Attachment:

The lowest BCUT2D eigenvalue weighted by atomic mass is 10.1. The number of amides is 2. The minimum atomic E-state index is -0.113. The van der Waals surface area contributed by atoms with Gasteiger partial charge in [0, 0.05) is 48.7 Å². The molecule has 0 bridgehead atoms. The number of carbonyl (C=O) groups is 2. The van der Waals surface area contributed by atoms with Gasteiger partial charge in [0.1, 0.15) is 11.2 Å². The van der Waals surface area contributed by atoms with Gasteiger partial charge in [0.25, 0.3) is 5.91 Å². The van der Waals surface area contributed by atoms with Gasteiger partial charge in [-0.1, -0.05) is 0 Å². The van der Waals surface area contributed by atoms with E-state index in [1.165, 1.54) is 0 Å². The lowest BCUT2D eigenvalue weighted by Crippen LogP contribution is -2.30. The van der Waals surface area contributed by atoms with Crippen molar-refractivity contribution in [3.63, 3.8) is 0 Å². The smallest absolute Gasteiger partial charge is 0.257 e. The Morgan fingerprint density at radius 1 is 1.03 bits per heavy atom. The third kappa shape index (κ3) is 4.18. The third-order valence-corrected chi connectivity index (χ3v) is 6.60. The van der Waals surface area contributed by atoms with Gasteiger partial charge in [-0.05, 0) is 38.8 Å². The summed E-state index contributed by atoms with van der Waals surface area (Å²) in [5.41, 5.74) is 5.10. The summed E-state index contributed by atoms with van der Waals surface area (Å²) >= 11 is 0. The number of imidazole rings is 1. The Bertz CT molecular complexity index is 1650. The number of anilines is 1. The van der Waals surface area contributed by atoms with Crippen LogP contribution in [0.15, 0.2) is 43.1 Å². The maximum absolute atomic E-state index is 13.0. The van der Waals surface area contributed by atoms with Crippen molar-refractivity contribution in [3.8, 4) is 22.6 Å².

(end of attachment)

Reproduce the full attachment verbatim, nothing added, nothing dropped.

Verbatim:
The lowest BCUT2D eigenvalue weighted by atomic mass is 10.1. The number of amides is 2. The minimum atomic E-state index is -0.113. The van der Waals surface area contributed by atoms with Gasteiger partial charge in [0, 0.05) is 48.7 Å². The molecule has 0 bridgehead atoms. The number of carbonyl (C=O) groups is 2. The van der Waals surface area contributed by atoms with Gasteiger partial charge in [0.1, 0.15) is 11.2 Å². The van der Waals surface area contributed by atoms with Gasteiger partial charge in [0.25, 0.3) is 5.91 Å². The van der Waals surface area contributed by atoms with Gasteiger partial charge in [-0.1, -0.05) is 0 Å². The van der Waals surface area contributed by atoms with E-state index in [1.165, 1.54) is 0 Å². The lowest BCUT2D eigenvalue weighted by Crippen LogP contribution is -2.30. The van der Waals surface area contributed by atoms with Crippen molar-refractivity contribution in [3.63, 3.8) is 0 Å². The smallest absolute Gasteiger partial charge is 0.257 e. The Morgan fingerprint density at radius 1 is 1.03 bits per heavy atom. The third kappa shape index (κ3) is 4.18. The third-order valence-corrected chi connectivity index (χ3v) is 6.60. The van der Waals surface area contributed by atoms with Gasteiger partial charge in [-0.05, 0) is 38.8 Å². The summed E-state index contributed by atoms with van der Waals surface area (Å²) in [5.41, 5.74) is 5.10. The summed E-state index contributed by atoms with van der Waals surface area (Å²) >= 11 is 0. The number of imidazole rings is 1. The Bertz CT molecular complexity index is 1650. The number of anilines is 1. The van der Waals surface area contributed by atoms with Crippen LogP contribution in [0.15, 0.2) is 43.1 Å². The maximum absolute atomic E-state index is 13.0. The van der Waals surface area contributed by atoms with Crippen molar-refractivity contribution in [3.8, 4) is 22.6 Å².